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Head transplant proposed for treating spinal cord injury patients

| Mar 12, 2015 | Spinal Cord Injuries

Spinal cord injuries currently have no cure. This can be discouraging for a person in West Virginia who has suffered a spinal cord injury in a vehicle crash or another type of life-altering accident, as these types of injuries can significantly hamper a person’s ability to function normally. Many injury patients hope that, with modern technology, however, they may be able to improve their quality of life in the future.

One neurosurgeon recently introduced the idea of performing a head transplant in the next couple of years. The scientist said he could do this by putting the head of a damaged person onto a body belonging to a donor who is deceased. He said he could join the severed head’s spinal cords with the brand new body.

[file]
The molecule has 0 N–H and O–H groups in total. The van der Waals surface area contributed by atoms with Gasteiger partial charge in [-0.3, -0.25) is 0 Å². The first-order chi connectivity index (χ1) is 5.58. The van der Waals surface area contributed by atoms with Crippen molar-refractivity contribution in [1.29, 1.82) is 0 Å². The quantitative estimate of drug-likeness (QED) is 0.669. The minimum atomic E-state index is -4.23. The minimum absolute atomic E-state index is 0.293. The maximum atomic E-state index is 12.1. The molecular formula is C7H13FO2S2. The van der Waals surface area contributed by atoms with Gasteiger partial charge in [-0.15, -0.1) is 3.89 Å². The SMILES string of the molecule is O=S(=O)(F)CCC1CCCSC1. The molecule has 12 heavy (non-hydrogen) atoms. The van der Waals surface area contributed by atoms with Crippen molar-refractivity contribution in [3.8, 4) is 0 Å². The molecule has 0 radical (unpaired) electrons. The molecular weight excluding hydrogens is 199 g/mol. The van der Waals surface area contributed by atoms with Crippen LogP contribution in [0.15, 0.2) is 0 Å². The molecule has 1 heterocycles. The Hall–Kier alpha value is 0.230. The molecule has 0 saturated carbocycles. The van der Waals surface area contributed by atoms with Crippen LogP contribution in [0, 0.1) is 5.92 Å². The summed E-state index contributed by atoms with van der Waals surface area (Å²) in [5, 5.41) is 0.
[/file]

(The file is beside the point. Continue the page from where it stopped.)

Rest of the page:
Some scientific experts, though, do not think this unorthodox medical procedure is viable. Part of the reason is that researchers still have not uncovered an effective way to reconnect the two sections of the spinal cord of an injured person, so some think it is not possible to join two different people’s spinal cords. Spinal cord injury research has been underway for several decades, but unfortunately, limited options still exist for treating patients who suffer from these injuries.

If a person’s spinal cord injury is the result of another individual’s negligence, the injured party has the right to file a personal injury claim in West Virginia. Competent proof of negligence is necessary to establish the other party’s liability in a related civil court proceeding. Only then will a judge determine the plaintiff’s claims for monetary damages, which — if awarded — may help the patient to address the financial ramifications of the injury-causing incident.

Source:, “Why Head Transplants Won’t Happen Anytime Soon“, Tanya Lewis, March 6, 2015